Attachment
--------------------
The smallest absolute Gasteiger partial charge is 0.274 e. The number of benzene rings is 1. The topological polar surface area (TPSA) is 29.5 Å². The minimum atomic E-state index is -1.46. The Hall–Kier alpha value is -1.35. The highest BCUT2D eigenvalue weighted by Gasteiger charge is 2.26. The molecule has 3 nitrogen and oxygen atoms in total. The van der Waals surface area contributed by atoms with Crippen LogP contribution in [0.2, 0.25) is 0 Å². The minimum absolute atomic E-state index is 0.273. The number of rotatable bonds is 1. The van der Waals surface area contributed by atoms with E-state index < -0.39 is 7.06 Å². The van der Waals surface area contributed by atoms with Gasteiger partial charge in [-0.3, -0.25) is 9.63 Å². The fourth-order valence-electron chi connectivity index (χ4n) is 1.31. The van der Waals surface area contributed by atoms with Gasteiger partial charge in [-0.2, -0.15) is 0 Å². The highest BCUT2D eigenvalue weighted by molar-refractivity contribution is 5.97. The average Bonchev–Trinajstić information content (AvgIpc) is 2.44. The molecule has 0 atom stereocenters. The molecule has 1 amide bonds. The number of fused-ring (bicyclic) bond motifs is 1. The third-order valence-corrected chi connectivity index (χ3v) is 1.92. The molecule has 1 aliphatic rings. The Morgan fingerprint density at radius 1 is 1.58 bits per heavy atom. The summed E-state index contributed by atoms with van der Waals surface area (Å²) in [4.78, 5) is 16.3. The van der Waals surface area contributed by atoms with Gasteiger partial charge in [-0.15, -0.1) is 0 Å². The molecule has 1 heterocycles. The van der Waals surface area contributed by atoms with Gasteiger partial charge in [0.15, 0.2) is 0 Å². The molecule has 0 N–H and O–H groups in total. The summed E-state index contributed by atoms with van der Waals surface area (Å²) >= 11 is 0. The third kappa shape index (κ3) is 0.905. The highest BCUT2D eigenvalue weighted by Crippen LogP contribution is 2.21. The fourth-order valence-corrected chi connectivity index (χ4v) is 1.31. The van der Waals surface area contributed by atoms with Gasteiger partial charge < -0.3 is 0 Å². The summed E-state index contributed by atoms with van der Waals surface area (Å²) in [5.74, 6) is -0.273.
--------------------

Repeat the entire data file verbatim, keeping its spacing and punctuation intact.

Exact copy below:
The smallest absolute Gasteiger partial charge is 0.274 e. The number of benzene rings is 1. The topological polar surface area (TPSA) is 29.5 Å². The minimum atomic E-state index is -1.46. The Hall–Kier alpha value is -1.35. The highest BCUT2D eigenvalue weighted by Gasteiger charge is 2.26. The molecule has 3 nitrogen and oxygen atoms in total. The van der Waals surface area contributed by atoms with Crippen LogP contribution in [0.2, 0.25) is 0 Å². The minimum absolute atomic E-state index is 0.273. The number of rotatable bonds is 1. The van der Waals surface area contributed by atoms with E-state index < -0.39 is 7.06 Å². The van der Waals surface area contributed by atoms with Gasteiger partial charge in [-0.3, -0.25) is 9.63 Å². The fourth-order valence-electron chi connectivity index (χ4n) is 1.31. The van der Waals surface area contributed by atoms with Gasteiger partial charge in [-0.2, -0.15) is 0 Å². The highest BCUT2D eigenvalue weighted by molar-refractivity contribution is 5.97. The average Bonchev–Trinajstić information content (AvgIpc) is 2.44. The molecule has 0 atom stereocenters. The molecule has 1 amide bonds. The number of fused-ring (bicyclic) bond motifs is 1. The third-order valence-corrected chi connectivity index (χ3v) is 1.92. The molecule has 1 aliphatic rings. The Morgan fingerprint density at radius 1 is 1.58 bits per heavy atom. The summed E-state index contributed by atoms with van der Waals surface area (Å²) in [4.78, 5) is 16.3. The van der Waals surface area contributed by atoms with Gasteiger partial charge in [-0.15, -0.1) is 0 Å². The molecule has 1 heterocycles. The van der Waals surface area contributed by atoms with Gasteiger partial charge in [0.15, 0.2) is 0 Å². The molecule has 0 N–H and O–H groups in total. The summed E-state index contributed by atoms with van der Waals surface area (Å²) >= 11 is 0. The third kappa shape index (κ3) is 0.905. The highest BCUT2D eigenvalue weighted by Crippen LogP contribution is 2.21. The fourth-order valence-corrected chi connectivity index (χ4v) is 1.31. The van der Waals surface area contributed by atoms with Gasteiger partial charge < -0.3 is 0 Å². The summed E-state index contributed by atoms with van der Waals surface area (Å²) in [5.74, 6) is -0.273.